Ten Tips for Underwater Photography
1. The rules of above-ground photography (proper composition, the use of contrasting colors, the “rule of thirds,” etc) apply under water. The more comfortable you are with taking photographs on land, the more comfortable you will be under water
2. Learn to control your buoyancy it is the enigma of diving, the key to everything, It will let you concentrate on framing your image, and also make it easier to approach marine life.
3. Be aware of your surroundings— if your fins or equipment is touching or impacting the reef or stirring up sand and sediment from the sea bottom, your picture will be filled with debris floating in the water, known as “back scatter.” This can easily ruin a good image.
4. Get close, then get closer. Everything looks bigger under water. So if you think you’re close enough, move in an additional three to five feet and then take your picture. The results will soon show with better images
5. Be patient, take your time, wait for the shot to come to you its vital while underwater. From a fish’s point of view, you’re camera is a huge eye moving directly at it, so it typically hides away, wouldn’t you?. Rather than chasing, rest and wait.
6. Use the sunlight to create dramatic silhouettes out of reef formations, coral, and fellow divers by pointing upwards. Up angles also create a greater sense of drama, be creative think about different angles and natural light
7. Almost all digital cameras these days are equipped with variety of scene pre-sets like landscape or portrait this adjusts among other things the white blance—and some even come with underwater settings that tell the camera what white looks like underwater (white being the colour from which the sensor judges all other colours). Better still, learn how to set your camera’s white balance manually, and then carry a white slate and set the balance about every 3 Metres. You can also use a grey slate for white balance to produce warmer colors.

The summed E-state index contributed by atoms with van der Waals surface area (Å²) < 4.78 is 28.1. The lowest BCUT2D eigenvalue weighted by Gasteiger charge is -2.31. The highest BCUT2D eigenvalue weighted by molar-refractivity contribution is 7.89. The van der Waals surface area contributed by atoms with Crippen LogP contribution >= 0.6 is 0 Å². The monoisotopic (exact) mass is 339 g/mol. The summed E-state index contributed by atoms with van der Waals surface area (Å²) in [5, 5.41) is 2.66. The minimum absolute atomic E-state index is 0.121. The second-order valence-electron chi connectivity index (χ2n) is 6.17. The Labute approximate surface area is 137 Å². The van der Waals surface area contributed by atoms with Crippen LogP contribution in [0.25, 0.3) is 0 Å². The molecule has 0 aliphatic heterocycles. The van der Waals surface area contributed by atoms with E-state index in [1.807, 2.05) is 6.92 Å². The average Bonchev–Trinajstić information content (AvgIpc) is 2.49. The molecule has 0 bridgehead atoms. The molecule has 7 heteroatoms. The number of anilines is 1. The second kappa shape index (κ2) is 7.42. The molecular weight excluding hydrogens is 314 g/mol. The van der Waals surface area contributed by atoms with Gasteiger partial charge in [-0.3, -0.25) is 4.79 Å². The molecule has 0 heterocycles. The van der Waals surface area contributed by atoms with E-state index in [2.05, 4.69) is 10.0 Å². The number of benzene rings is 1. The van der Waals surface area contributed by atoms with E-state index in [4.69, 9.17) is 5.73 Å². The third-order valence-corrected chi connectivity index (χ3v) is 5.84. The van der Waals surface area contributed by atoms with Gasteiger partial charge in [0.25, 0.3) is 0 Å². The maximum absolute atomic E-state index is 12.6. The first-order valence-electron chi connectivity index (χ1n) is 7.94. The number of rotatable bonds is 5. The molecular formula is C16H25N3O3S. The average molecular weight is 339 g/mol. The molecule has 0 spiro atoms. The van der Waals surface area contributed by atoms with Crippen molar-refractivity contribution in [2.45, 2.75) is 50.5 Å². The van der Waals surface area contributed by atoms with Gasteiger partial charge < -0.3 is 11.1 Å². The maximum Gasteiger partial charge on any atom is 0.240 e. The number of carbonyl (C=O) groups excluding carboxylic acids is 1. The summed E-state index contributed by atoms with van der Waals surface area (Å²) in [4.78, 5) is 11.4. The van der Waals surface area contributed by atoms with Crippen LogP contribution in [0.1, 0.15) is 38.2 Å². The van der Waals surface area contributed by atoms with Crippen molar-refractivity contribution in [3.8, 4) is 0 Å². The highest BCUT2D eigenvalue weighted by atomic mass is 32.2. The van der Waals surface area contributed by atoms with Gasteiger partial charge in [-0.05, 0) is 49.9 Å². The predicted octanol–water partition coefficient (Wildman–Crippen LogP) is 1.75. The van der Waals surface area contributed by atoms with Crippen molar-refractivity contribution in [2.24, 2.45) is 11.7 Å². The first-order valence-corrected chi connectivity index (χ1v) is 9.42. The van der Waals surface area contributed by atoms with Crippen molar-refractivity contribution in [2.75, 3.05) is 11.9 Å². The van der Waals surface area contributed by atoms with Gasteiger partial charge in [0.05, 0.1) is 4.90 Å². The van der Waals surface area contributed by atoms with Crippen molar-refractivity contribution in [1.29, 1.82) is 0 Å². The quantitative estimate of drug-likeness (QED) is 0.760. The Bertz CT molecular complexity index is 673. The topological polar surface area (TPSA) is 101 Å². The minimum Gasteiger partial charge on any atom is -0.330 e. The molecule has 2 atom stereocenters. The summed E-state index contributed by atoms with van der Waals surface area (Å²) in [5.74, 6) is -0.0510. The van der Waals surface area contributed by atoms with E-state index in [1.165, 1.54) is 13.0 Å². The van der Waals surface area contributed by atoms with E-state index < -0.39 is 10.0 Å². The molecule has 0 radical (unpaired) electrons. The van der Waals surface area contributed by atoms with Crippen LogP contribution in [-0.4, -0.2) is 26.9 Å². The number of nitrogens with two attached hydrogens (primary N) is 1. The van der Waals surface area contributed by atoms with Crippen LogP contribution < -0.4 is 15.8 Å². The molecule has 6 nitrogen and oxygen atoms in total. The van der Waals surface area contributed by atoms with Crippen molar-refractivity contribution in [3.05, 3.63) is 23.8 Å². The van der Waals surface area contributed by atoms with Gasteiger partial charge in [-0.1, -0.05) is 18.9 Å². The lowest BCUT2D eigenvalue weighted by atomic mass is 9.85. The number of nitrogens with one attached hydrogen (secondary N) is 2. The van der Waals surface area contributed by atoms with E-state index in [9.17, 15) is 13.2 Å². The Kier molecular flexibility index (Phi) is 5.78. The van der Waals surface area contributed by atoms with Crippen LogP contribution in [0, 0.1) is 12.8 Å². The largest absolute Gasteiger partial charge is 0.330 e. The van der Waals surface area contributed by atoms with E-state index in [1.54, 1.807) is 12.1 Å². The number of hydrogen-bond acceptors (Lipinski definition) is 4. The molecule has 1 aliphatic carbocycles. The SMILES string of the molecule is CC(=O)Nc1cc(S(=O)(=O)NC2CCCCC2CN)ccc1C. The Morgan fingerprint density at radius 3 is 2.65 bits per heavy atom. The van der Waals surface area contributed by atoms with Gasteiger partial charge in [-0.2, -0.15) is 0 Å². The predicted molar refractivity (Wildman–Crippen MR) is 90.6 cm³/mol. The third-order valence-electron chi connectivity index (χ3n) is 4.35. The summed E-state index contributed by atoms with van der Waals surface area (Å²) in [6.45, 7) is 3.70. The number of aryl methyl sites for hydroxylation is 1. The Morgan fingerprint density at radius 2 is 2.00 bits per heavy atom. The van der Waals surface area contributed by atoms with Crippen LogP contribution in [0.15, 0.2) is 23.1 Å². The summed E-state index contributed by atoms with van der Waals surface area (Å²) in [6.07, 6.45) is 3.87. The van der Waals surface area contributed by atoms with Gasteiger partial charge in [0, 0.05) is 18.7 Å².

8. If playingwith your camera settings sounds like too much of a hassle, use this trick: First compose your shot, then aim the camera up at the sky and half-depress the shutter button to set a light meter reading. Then, with the button still half-depressed, return to the subject and shoot the picture. This should give you a warmer overall print, with more vibrant colours. And don’t forget to review your pictures and make adjustments to the composition and lighting until you get what you want.
9. Narrow your focus, try to concentrate on one type of shot per dive, like close-up shots of coral and small fish, silhouettes of divers or reef, or wider, landscape-style shots. You’ll hone in on what’s needed for each type of photo—composition, lighting, etc.—and then you can progress to the next type of photograph.
10. Remember a good diver is a no-impact diver. Take only pictures, and leave only bubbles. For more information, please refer to the non-profit Project Aware Foundation’s ten tips to eco-friendly diving photography in a handy, printer-friendly, PDA-ready PDF file
Why not enrol on a PADI Digital Underwater Photography Course. Our pool is at the Action Underwater Movie Studios and offers the perfect conditions for to get started with Underwater Photography and this Specialty.Call 01708 227122 Today also check out our range of underwater photography items in our store by clicking here, we also stock the full range of Fuji cameras and underwater accessories